Someone asked me about the Lawrence Block epigraph that appears on my About page, assuming that I either made it up or lifted it from somewhere and that it wasn’t really about me. Au contraire, the great mystery novelist addressed it directly to me.
I got hooked on Block’s Matt Scudder mysteries in the mid-nineties. By my third or fourth one I got Barbara hooked, too. The thing about the Scudder books was that our hero progressed from book to book. Each story was separate, standing on its own, but Scudder moved forward in life. As I recall, at the start he was a recovering alcoholic who’d been a cop till he accidentally shot and killed a little girl. This led to his quitting the force, wrecking his family, and becoming a drunk. Eventually he’s living in a hotel room, solving crimes as favours for friends, going to AA meetings, and hanging out with a mobster in the mobster’s club, telling stories and exchanging observations on the mysteries of life. By about the twelfth book (A Long Line of Dead Men, I think) he’s getting his shit together, has a girlfriend, an ex-hooker by the name of Elaine, and it looks like they’ll be getting married.
These are great books. Scudder is a fascinating, realistic, and finely etched, three-dimensional character. You get drawn in and even at his worst you root for the guy. All of a sudden, while investigating a murder he becomes attracted to the victim’s widow and eventually sleeps with her. Par for the usual mystery novel course, but Matt’s got this great thing happening with Elaine. What gives? I’m mildly thrown by this but I’m a guy, after all, and I shrug it off. Not Barbara. She’s really pissed off at Matt. This is no good. I write Block a letter which winds up, “When she got to where Matt sleeps with Lisa she got very upset. She gives me no peace about this Matt/Lisa thing. What do I tell her?”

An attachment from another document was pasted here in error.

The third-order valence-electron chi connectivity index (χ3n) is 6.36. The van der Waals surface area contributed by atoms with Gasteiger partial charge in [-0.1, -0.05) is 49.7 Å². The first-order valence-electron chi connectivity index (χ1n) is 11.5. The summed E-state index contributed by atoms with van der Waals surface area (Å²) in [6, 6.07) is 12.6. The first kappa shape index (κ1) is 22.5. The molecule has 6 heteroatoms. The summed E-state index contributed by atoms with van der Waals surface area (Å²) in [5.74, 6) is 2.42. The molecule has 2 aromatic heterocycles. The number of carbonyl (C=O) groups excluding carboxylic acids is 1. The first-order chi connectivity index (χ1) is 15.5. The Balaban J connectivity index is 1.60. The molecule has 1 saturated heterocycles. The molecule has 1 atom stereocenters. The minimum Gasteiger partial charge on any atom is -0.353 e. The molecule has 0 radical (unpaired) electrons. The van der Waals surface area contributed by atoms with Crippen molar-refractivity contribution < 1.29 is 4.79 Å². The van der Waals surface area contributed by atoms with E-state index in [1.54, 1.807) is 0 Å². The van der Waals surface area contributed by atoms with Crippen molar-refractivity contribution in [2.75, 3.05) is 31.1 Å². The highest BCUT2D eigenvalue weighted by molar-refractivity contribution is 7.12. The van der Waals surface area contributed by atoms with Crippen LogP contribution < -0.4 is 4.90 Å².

“Tell her men are swine.”
That’s good enough for me and explains everything as far as I’m concerned, but Barbara doesn’t buy it. By this time, the new book, Even the Wicked, comes out. To this point I’ve been getting the books from the public library or buying paperback editions in second-hand shops. Which means at least a year after the book’s out before reading it. I tell Block I have to know what happens next right away. “There’s no way around it”, I say. “I’m gonna have to go out and buy the hardback, brand new.”
“I like your thinking, Brian.”
Update (Sept 15, 2006):
I sent this story to Block and he replied,
“Damn, Brian. I still like your thinking.